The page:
The ladies' companion to the Flower garden: Being an alphabetical arrangement of all the ornamental plants usually grown in gardens and shrubberies; with full directions for their culture (Google eBook)

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Bradbury & Evans, 1865 - Floriculture - 382 pages
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Page 163 - E'en the slight hare-bell raised its head, Elastic from her airy tread : What though upon her speech there hung The accents of the mountain tongue, Those silver sounds, so soft, so dear, The listener held his breath to hear.
Page 165 - ... raised defies all calculation. The Heart's-ease must be grown in very rich soil, composed, if in pots or boxes, of four parts of rich loam, one of sand, and one of decayed leaves or rotten dung ; and if in the open ground, of rich loam highly manured. It is propagated by seeds, or division of the root. The seeds should be sown, as soon as they are ripe, in a bed, where the young plants should remain till they flower, when the best should be taken up and replanted in another bed, or in well-drained...
Page v - ... illustrated with numerous plates ; the work comprises a Dictionary of the English and Botanic names of the most popular flowers, with directions for their culture. Altogether we ; should judge it to be the most valuable work in the department to which it ( belongs.
Page 317 - SPAETIUM. and returning it to its place with the surface downwards ; then breaking it finely, and levelling and smoothing the surface; and lastly depressing, or slightly hollowing out a circle from three to six inches in diameter, and from a quarter to half an inch in depth, according to the size of the seeds to be sown. As most seeds germinate best when gently pressed into the soil, a very good mode for amateurs is to take the saucer of a flower-pot, of the diameter of the patch, and gently press...
Page 26 - ... where it may enjoy complete repose for about a month. In October or November it should be repotted, and supplied with abundance of water, particularly if kept in a sitting-room, where there is a daily fire. It should indeed always stand in a saucer full of water (^changing the water every day), as the plant will not flower if once suffered to become too dry while in a growing state ; and as it has the extraordinary power of discharging the superabundant water from the points of its leaves, in...
Page 243 - ... a tree of the Common Holly. PE.RENNIAL, PLANTS are those permanent plants which are not woody, but which generally die down to the ground every year and spring up again the year following. There are some, however, which are called evergreen perennials, which never die down to the ground, such as Pinks, Carnations, several kinds of Saxifrage, &c. Perennials have the great advantage over annuals and biennials, that they do not require renewal from seed, but are propagated by division of the root...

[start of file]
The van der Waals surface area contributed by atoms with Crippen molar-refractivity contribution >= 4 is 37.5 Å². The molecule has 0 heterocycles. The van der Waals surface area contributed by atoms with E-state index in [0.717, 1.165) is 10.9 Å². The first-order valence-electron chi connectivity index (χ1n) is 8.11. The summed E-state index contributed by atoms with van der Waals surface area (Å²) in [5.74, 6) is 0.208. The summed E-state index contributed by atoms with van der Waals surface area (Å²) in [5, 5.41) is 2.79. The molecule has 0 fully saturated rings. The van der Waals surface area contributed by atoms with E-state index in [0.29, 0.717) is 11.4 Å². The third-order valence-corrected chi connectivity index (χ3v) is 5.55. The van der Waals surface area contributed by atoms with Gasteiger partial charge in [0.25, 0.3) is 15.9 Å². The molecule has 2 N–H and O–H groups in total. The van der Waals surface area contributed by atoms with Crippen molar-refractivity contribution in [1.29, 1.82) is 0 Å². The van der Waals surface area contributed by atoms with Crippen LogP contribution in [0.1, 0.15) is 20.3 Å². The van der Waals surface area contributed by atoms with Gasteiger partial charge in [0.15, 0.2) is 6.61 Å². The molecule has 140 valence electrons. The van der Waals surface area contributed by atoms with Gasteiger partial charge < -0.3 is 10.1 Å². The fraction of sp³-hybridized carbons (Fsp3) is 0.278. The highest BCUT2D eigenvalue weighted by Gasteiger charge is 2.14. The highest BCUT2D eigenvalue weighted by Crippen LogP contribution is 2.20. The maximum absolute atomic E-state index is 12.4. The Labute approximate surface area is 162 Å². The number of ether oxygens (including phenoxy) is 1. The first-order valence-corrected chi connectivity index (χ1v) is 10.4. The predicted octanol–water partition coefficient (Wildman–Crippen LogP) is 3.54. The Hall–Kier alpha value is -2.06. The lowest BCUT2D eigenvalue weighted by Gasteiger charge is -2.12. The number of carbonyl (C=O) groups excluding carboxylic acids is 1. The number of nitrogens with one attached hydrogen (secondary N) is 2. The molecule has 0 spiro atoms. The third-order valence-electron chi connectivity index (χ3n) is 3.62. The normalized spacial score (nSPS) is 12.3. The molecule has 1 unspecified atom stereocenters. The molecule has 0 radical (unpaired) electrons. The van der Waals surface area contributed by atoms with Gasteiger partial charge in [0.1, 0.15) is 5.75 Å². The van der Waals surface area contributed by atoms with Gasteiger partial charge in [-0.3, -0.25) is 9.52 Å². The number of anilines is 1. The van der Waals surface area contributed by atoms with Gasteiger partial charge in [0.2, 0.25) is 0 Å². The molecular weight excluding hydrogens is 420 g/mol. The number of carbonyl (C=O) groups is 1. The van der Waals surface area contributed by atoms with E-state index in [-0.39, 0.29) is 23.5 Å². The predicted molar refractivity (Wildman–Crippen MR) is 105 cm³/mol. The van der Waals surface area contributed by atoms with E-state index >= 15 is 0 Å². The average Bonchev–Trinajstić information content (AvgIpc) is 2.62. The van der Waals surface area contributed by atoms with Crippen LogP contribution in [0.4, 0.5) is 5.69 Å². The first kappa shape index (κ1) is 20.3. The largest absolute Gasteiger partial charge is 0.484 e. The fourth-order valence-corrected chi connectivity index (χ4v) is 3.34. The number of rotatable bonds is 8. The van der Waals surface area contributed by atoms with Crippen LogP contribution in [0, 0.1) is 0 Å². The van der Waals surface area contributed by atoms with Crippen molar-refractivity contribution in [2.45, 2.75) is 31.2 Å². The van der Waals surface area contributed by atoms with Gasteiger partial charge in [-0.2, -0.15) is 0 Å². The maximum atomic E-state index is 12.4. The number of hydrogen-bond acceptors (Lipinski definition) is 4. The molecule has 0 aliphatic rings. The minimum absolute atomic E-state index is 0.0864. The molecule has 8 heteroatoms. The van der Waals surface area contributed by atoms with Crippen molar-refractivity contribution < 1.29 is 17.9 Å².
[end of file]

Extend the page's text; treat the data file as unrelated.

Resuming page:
Page 387 - Nature-printed British ferns : being figures and descriptions of the species and varieties of ferns found in the United Kingdom. Nature-printed by Henry Bradbury 2 vol.
Page 255 - Acer tribe, having numerous fibres near the main stem, require but little pruning of the head. The same may be said of the Yew and the Holly, the Lime and the Elm. When the object of the planter is to produce immediate effect by a bulky head, all the branches may be left on, whatever may be the kind of tree ; but in that case the tree will produce only leaves for a number of years, or if it produce shoots they will not exceed a few lines in length. Ultimately, if the soil be poor and dry, the tree...
Page 177 - ... strong shoot attached to a piece of the tuber, or old stem ; each of these will, if properly managed, make a plant. Those who may commence cultivating at an early season, should put the plants thus separated into small pots, and keep them in a growing state until about the middle of May, at which time they may be turned out of the pots with the balls of earth entire, and planted in the open borders, from three to four feet from each other. Let the ground be well pulverised, and enriched with...
Page 21 - A. m. caryophylloldes, has the flowers striped like those of a flaked carnation. All the species of Snapdragon grow in any soil that is tolerably dry, and they are readily increased by cuttings ; for though they produce abundance of seeds, yet the varieties can only be perpetuated with certainty by the former mode of propagation. The beautiful carnation-like variety will, indeed, very seldom produce striped flowers two years in succession from the same root ; and thus a person who has purchased a...

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